[dropcap style=”font-size: 60px; color: #9b9b9b;”] S [/dropcap]o as I’ve repeatedly said (or whined), our 950 square foot house is mega-claustrophobic with two adults, two kids, and one dog. I simply do not have people over due to this fact. I can’t breathe in it, let alone invite more people so that none of us can breathe . . . . yet we’re stuck with it. And I’ve had weeks of telling my dear husband that we either get rid of half our belongings or I’m moving. That’s what happens when you marry an overdramatic, tightly strung female. You get threatened with ridiculous statements. But in all seriousness, I cannot stand it anymore. The other day, I went to unplug something behind the couch and tripped on some random item only to hit my head on the corner of a wall shelf and seriously about knocked myself out. It almost hurt worse than labor, and I had a cut and goose egg on my head for over a week. If that doesn’t tell you that the house is cluttered, then I don’t know what would. The only way to live in a little house is to keep it tidy and organized, and we have yet to do that. Thank the Lord that summer is coming as the boys and I can spend most of our afternoons in the back yard.
And thank the Lord that my husband does hear me. So last night, we sat down and made a list of furniture that needs to go, toys that are going, baby items that are leaving, and we even talked about switching the boys’ room with our room so that when Ezra is ready they can have a room that fits both their beds and their stuff. It’s not ideal for Mark and me, but it is what it is. We’ll leave the nursery as a nursery until we decide if we’re going to try for another baby or forget it. So we’re moving forward with getting our house sorted. And I think it’ll help me to be okay with living in the tiny house for a few more years.
Yet truthfully, I don’t want to be in our house a few more years. I do appreciate our house, and I love the memories it holds as we brought our babies home to it. I love that Ryder LOVES his back yard and that Zoya has a big space to run and hunt squirrels. I love our little nursery and the memories of nightly feedings and special times with my babies. But the rest of it makes me feel overly frustrated. I’d move tomorrow if we could. And I wouldn’t move to a giant house or to something fancy. With two boys, we won’t be living in anything very nice for a long time. Nor are we nice/fancy/big type people . . . and truthfully, the issue isn’t the size or niceness of our house. I think the issue is that I resent the bills, the loans, the house that is in constant need of repair, which means more bills. I resent the amount of work we do. I hate the weariness and exhaustion. I loathe working 6 days a week. I want out of this endless cycle of working to just survive. I want to thrive. And I don’t love Colorado, don’t particularly like Longmont, and I dream of so many other places and opportunities in life. This place just feels suffocating.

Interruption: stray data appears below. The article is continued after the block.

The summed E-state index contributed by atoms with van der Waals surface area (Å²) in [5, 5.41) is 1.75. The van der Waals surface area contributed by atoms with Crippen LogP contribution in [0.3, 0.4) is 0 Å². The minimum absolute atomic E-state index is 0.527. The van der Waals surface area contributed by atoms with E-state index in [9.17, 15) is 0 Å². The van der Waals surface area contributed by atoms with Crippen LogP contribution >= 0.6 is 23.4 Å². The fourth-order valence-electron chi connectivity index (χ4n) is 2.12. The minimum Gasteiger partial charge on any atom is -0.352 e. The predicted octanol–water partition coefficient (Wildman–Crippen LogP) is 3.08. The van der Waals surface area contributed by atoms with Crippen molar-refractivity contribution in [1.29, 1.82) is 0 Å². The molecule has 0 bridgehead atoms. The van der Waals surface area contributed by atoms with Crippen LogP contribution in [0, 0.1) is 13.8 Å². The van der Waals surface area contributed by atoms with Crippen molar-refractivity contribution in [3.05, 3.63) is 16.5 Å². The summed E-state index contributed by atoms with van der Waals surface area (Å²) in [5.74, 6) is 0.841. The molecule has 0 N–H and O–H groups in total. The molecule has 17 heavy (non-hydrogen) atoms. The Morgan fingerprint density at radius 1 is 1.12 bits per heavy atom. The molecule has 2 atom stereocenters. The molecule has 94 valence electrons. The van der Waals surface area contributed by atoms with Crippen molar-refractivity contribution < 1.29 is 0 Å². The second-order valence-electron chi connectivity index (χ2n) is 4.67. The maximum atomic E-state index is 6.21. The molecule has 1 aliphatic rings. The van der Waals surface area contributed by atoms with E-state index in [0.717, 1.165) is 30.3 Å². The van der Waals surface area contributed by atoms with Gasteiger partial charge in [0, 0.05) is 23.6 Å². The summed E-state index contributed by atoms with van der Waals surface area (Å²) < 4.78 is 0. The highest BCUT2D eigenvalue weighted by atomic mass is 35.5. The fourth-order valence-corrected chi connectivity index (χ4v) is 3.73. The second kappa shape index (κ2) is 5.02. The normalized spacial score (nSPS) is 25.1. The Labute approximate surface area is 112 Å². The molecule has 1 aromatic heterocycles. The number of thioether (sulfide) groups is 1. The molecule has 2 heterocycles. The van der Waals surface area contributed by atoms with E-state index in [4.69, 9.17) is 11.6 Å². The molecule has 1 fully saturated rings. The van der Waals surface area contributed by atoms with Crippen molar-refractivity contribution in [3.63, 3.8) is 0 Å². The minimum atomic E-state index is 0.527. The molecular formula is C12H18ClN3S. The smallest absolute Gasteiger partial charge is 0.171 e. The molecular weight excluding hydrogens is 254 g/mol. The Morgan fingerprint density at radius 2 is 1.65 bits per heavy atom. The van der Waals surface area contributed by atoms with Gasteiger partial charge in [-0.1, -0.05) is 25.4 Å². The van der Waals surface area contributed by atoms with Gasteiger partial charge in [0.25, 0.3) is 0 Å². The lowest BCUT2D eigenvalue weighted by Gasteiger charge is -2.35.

From the depths of me, I long for change.
This morning, while getting my quiet time in the shower, I was sharing this longing for change with my God. I poured out my heart, and then I felt this check that said yes, you want change but not all change is good. And I know that from experience; be careful what you wish for. So I immediately transitioned over to thankfulness. I realize that God has done a big work in me over these past years that I’ve struggled through. He has made a way for patience, for endurance, for moments of choosing to keep a right heart to work deep within me. I have fought, kicked, screamed, and struggled. Yet I’ve finally yielded. And I’m glad for that. It’s good to be in a place where you think okay, I don’t like this, this, and this, but I will make the best of them. It’s good to be able to say hey, what can we change within the circumstances of where we’re at, even if it’s only my attitude, in order to enjoy and make the most of the current day? I know better than to press for change, as I know that it’s all within God’s timing. And His timing is good and perfect. I also know that God knows my heart. He made me and my three guys; He, more than anyone, knows what we need.
So in conclusion, I’m so thankful that God is not finished with me yet, and I appreciate and love Him for not giving up on me. I am thankful for a roof over our heads and for a warm place to sleep. I know that our house is bigger than most of the world’s population. As Mark’s parents remind us, it is bigger than what we had (and could possibly still have) in the UK.
For I am confident of this very thing, that He who began a good work in you will perfect it until the day of Christ Jesus. Philippians 1:6